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P.K. Subban is expecting nothing less than fierce battle from Bruins: They are ‘a resilient team’ 05.02.14 at 1:04 am ET
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P.K. Subban wasn’t turning cartwheels in the Canadiens dressing room after his power-play goal 4:17 into the second overtime lifted Montreal to a 4-3 win over the Bruins in Game 1 Thursday night at TD Garden.

There’s good reason for his reservation.

Three years ago, Subban’s Canadiens not only won Game 1, they came back and beat the Bruins in Game 2 soundly and everyone, including the Canadian media, had the Bruins dead and buried heading up north for Games 3 and 4. But a funny thing happened in the Lake Placid retreat between Games 3 and 4. The Bruins found themselves. They tied the series and took a 3-2 lead before losing Game 6 in Montreal.

Of course, Game 7 back in Boston was sent to overtime after Subban drilled home a laser on the same end of the ice where he won Game 1 Thursday night. Nathan Horton saved the day, the series and the Stanley Cup dreams with an overtime goal and the Bruins were on their way to their first title since 1972.

All of which led to Subban keeping it low key after the Game 1 win Thursday.

“Well, it’€™s great that we won, but listen, I have played against these guys more than a few times over the past couple of years and in the playoffs. The one thing I can tell you is this is a resilient team,” Subban said of the Bruins. “That’€™s not something that you can say about every team, but against these guys I have to give them credit. They always battle back. They always find a way to persevere. Tonight, it feels good to be the team that found the way to get it done.”

Boo him all you want, but Subban does understand the value of respecting your playoff opponent, especially when it’s the Bruins.

“Listen, I don’€™t think we can even think about winning the series,” Subban added. “I mean, a couple of years ago we came in here and took two games and went back and we lost in Game 7. When there is success you have to take it and get better. I still think that there are things we need to get better on. We can’€™t be giving up 50-plus shots, I can tell you that for the rest of the series. [Carey Price] shouldn’t have to stop that many pucks.”

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Read More: Boston Bruins, Montreal Canadiens, P.K. Subban, Stanley Cup Playoffs
Tuukka Rask takes fall for Game 1 loss: ‘When you suck, you suck’ at 1:00 am ET
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One sign of a true leader is taking full blame for a difficult playoff loss. Bruins goalie Tuukka Rask did just that Thursday night when he stood in front of his dressing room stall and told the world he should have saved P.K. Subban‘s rocket of a shot from the center point that beat him and the Bruins 4:17 into the second overtime, giving the Canadiens a 4-3 win in Game 1 of the second-round series.

Matt Bartkowski had just taken a holding penalty for hauling down Dale Weise in front of Rask. Seven seconds later, Subban beat Rask to give Montreal the 1-0 series lead.

“I think I saw enough of that last one to catch it but I don’t know. Just a typical overtime goal. Somebody’s mistake, right? Now, it was mine,” Rask said.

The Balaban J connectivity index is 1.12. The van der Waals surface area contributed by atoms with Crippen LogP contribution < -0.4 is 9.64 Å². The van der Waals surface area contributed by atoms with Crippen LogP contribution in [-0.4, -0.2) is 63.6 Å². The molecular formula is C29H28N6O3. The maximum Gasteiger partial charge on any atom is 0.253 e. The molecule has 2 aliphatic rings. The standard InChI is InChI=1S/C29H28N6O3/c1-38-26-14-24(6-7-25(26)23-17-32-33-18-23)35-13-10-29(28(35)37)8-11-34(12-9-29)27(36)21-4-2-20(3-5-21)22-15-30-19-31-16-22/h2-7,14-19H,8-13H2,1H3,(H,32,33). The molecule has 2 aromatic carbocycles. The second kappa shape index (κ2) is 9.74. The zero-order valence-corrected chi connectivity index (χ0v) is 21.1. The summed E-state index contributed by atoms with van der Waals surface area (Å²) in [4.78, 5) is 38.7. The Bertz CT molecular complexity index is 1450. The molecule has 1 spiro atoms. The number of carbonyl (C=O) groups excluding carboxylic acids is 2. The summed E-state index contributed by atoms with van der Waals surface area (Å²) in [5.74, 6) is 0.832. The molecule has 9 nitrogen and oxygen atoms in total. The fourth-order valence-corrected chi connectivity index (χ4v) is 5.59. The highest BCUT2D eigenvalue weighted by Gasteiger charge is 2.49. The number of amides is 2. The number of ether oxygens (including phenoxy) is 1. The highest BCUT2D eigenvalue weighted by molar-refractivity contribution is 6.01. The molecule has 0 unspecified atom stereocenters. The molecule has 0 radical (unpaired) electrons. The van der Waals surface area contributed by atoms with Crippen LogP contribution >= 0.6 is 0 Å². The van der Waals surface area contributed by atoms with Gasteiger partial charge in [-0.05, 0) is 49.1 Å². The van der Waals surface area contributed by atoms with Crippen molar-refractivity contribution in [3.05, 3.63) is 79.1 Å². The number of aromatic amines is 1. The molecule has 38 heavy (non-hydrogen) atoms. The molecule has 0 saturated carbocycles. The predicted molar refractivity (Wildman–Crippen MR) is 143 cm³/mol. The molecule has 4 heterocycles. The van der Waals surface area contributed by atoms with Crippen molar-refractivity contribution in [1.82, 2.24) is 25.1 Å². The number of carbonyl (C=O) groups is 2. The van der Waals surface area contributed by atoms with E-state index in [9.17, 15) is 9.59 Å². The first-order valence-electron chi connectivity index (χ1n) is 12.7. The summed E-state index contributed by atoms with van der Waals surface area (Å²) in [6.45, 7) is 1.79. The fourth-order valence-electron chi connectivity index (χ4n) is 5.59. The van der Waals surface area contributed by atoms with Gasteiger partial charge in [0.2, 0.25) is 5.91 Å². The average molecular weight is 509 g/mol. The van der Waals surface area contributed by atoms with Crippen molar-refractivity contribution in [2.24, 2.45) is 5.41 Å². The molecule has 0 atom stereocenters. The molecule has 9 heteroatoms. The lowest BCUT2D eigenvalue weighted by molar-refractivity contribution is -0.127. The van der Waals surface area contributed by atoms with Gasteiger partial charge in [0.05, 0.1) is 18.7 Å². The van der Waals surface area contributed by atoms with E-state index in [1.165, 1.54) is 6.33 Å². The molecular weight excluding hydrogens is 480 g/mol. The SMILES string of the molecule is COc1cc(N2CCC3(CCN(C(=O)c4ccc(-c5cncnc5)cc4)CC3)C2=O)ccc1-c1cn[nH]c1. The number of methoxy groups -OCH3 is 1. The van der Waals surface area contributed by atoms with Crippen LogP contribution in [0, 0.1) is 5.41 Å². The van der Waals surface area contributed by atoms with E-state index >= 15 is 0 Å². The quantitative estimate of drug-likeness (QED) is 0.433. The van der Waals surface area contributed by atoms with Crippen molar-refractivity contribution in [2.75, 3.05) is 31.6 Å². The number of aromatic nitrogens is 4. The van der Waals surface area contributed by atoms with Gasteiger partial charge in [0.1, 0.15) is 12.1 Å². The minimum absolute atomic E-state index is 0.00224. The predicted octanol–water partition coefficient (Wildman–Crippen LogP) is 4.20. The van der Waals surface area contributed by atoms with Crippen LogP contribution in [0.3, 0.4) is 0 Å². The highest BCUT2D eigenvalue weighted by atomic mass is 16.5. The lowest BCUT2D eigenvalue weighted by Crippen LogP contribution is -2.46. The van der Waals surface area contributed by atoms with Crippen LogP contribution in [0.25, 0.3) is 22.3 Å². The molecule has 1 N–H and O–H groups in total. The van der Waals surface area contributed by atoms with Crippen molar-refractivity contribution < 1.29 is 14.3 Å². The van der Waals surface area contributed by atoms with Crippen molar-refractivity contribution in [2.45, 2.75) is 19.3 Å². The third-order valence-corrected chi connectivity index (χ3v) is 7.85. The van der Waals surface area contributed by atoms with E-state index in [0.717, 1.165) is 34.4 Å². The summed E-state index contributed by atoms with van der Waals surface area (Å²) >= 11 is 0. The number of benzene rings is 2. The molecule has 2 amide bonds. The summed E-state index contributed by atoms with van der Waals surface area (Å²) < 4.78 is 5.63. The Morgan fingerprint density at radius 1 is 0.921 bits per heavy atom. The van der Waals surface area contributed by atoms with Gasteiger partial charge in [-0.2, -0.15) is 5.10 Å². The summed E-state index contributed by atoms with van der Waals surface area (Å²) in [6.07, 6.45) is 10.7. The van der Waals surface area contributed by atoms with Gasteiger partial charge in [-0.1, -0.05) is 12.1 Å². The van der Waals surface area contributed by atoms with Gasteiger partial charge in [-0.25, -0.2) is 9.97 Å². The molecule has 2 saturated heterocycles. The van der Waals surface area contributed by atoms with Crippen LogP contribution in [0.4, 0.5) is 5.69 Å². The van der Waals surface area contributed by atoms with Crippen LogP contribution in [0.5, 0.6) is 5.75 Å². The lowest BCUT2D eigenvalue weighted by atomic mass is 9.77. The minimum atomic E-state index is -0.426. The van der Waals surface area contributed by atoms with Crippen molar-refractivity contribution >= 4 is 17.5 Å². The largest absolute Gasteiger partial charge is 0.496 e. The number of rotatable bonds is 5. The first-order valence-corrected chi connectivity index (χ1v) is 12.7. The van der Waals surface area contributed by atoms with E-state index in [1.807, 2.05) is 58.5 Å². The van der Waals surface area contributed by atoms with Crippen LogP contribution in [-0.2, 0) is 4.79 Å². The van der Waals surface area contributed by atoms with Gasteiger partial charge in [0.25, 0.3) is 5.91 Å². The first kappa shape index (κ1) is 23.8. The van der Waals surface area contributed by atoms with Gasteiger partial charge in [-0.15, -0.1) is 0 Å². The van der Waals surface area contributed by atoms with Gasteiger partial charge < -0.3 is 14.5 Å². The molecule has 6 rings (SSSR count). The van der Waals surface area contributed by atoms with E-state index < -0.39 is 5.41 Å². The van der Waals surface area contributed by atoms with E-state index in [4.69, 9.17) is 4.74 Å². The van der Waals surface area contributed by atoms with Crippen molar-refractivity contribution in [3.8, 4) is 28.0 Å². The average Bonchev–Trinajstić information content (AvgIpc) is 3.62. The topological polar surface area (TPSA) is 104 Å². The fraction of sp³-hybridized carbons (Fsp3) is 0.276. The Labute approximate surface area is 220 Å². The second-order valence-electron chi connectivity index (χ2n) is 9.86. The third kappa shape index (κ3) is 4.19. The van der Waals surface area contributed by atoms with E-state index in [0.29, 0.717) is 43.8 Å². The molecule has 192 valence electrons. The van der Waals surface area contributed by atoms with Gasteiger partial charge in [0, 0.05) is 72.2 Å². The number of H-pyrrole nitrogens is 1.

“When you suck, you suck. That’s it. What can I say? It’s the playoffs,” added the Bruins goalie, who stopped 29 of 33 shots on the night while Carey Price stopped 48 of 51 Boston shots on goal.

Is Rask confident he will better Saturday when the Bruins take on the Canadiens at 12:30 p.m. in Game 2 at TD Garden?

“Yeah, we have practice [Friday]. Maybe I’ll save [good performance] for Saturday. That’s the only option. We played a great game. We can’t change anything except we have to kill those penalties and I’ve got to keep the puck out of my net. That’s the only change we need.

“We played overall a good five-on-five, pretty much dominated, had a lot of chances, couldn’t score. But I was [expletive] today. I’ve got to be better.”

But then Rask clarified, adding, “Not an off night. I made some saves, but I couldn’t make the game-savers as you say. So, just go home, sleep and regroup. We had a lot of bounces there. Could go either way, especially in the first overtime. It just went the wrong way, on the goal line and stuff.”

Rask was referring to the puck that came from the stick of Carl Soderberg and passed along the goal line behind Carey Price midway through the first overtime, only to just barely stay out of the net.

Said Rask: “I think as a team, we deserved to win, but from a goalie’s standpoint, Price played a lot better than I did.”

Read More: Boston Bruins, Montreal Canadiens, P.K. Subban, Tuukka Rask
Montreal sports radio host Mitch Melnick on M&M: ‘Every player dives and embellishes a little,’ including Bruins’ Shawn Thornton 05.01.14 at 12:04 pm ET
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Montreal sports radio host Mitch Melnick of TSN 690 joined Mut & Merloni on Thursday to discuss the Bruins-Canadiens playoff series and accusations that the Habs sell out in an effort to get penalty calls. To hear the interview, go to the Mut & Merloni audio on demand page.

The Canadiens often are criticized — at least in Boston — for embellishing physical contact in an effort to draw penalties.